Posted in resources, writer life, writing advice

Lessons Learned: Book Signing Events

One of the many things I never thought I’d have to do when I decided to become an author was public speaking. My mentality was that book signings are only for big-name authors. Nobody is going to want a signed copy from a debut indy author. They only want best-sellers. Boy, was I wrong.

I recently did a book signing at a public library near where I grew up. I loved every minute of it, but there were a few things I could have been better prepared for. Here are a few takeaways I have after being a part of my first author event.

BRING MORE BOOKS THAN YOU THINK YOU NEED
People love signed books. I thought that since this event was in such a small town, I wouldn’t need very many books. The library was packed to the gills. I could have sold twice as many books if I’d had them. Next time, I’ll double the number of books I take. Turning people away because you are out of books is a terrible feeling.

BE READY FOR SOME NON-BOOK/WRITING QUESTIONS
I’m a prepper. I spent time reviewing interview transcripts from authors I follow to try and see what kind of questions I would have to answer. I wasn’t prepared for the questions about me and my life. People find it fascinating that you were able to write a book and want to know about you. Not just your work.

HAVE SWAG AND TELL PEOPLE ABOUT IT
Everybody loves free stuff. Having a few free giveaways on your table is a must. This will help people find your book later if you run out, and it helps promote your brand. Just be sure you tell people you have it before they start coming up. The transition from Q&A to signing was so fast that I forgot to tell people I had bookmarks and pens they could have for free until they got up to the table. It does no good to have swag if nobody knows to take it.

DON’T FORGET TO TELL PEOPLE WHAT YOUR BOOK IS ABOUT
I feel like this one should have been obvious, but I totally forgot it. I introduced myself and gave a bit of my background, but it took somebody asking me what my book was about for me to give the synopsis. Embarrassing, I know. Maybe lead with that one next time.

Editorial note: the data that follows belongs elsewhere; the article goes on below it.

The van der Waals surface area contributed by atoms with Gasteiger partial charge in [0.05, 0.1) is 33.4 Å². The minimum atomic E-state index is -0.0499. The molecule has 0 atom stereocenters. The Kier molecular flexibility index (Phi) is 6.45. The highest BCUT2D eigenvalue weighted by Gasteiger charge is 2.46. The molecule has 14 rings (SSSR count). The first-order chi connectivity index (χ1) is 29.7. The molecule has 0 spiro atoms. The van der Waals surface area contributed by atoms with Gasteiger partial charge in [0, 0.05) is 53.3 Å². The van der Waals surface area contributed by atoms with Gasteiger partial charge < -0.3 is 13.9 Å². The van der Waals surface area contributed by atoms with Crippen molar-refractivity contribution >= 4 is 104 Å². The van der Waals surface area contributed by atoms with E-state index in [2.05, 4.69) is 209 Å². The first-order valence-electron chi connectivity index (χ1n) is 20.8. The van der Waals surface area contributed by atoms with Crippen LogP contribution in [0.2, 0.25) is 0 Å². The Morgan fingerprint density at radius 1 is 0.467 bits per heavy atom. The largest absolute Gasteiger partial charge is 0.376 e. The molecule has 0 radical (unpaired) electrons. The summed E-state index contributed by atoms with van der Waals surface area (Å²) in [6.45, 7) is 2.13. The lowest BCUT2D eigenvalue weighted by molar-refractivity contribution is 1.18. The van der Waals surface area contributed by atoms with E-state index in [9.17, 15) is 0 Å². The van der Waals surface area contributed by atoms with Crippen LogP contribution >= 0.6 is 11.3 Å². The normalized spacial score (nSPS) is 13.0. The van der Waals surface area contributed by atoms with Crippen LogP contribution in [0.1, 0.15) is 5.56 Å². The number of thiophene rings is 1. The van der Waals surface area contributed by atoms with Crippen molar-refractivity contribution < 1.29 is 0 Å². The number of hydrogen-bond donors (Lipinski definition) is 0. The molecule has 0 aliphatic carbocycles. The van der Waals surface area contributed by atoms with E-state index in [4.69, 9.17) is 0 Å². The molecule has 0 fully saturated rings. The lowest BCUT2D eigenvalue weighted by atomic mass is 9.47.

Author events are a fun way to get your book in front of readers and interact with them. While no two events are the same, it’s always good to cover the basics. Do some prep work ahead of time to be prepared when that inevitable curveball arrives.

Posted in resources, writing advice

The Writer’s Toolkit

Craftsmen have toolkits full of the essential equipment they need to do their jobs. Writers are no different. We work with words the same way a carpenter works with wood. We build on our ideas and whittle away at them until we have something beautiful.

Every writer’s toolkit is going to look different, but just like a carpenter’s hammer, there will be a few key things every writer will need to make sure they are prepared to do their work.

  1. Notebooks/Note Pads/Pens/Pencils
    • Ideas are like waterfalls. There is no stopping them when they come to you. Having something to jot those ideas down as you work can help you keep your flow without losing what comes to mind. Take a brief moment to write down what pops into your mind as a reminder to come back to it later. Once it is out of your head, you can get back to focusing on the task at hand.
  2. Drinks/Snacks
    • Eliminating as many distractions as possible before you start makes it easier to stay on task.  Make sure you load up on your coffee, tea, water, girl scout cookies, granola, or whatever you prefer before you get started. This will help reduce the number of times you get up and walk away from your work.
  3. Comfy chair
    • You are going to be spending a fair amount of time in your writing spot. Whether you do long sessions or sprints, you need to make sure you are comfortable. Constantly shifting around in your seat is going to distract you from your work. Find yourself a good office chair that will support your spine and allow you to settle in and pound the keyboard when the time comes.
  4. Blue light glasses
    • Now, bear with me here. I know not every writer wears glasses, but we do spend a lot of time looking at screens. This can put unnecessary strain on your eyes. Blue light glasses can help reduce this strain without the need for a prescription. You can pick up a simple pair at most box sores or on Amazon for relatively cheap.

These are just a few things to consider putting in your toolkit. For more ideas on what you might need for yours, visit the Modern Boss Boutique.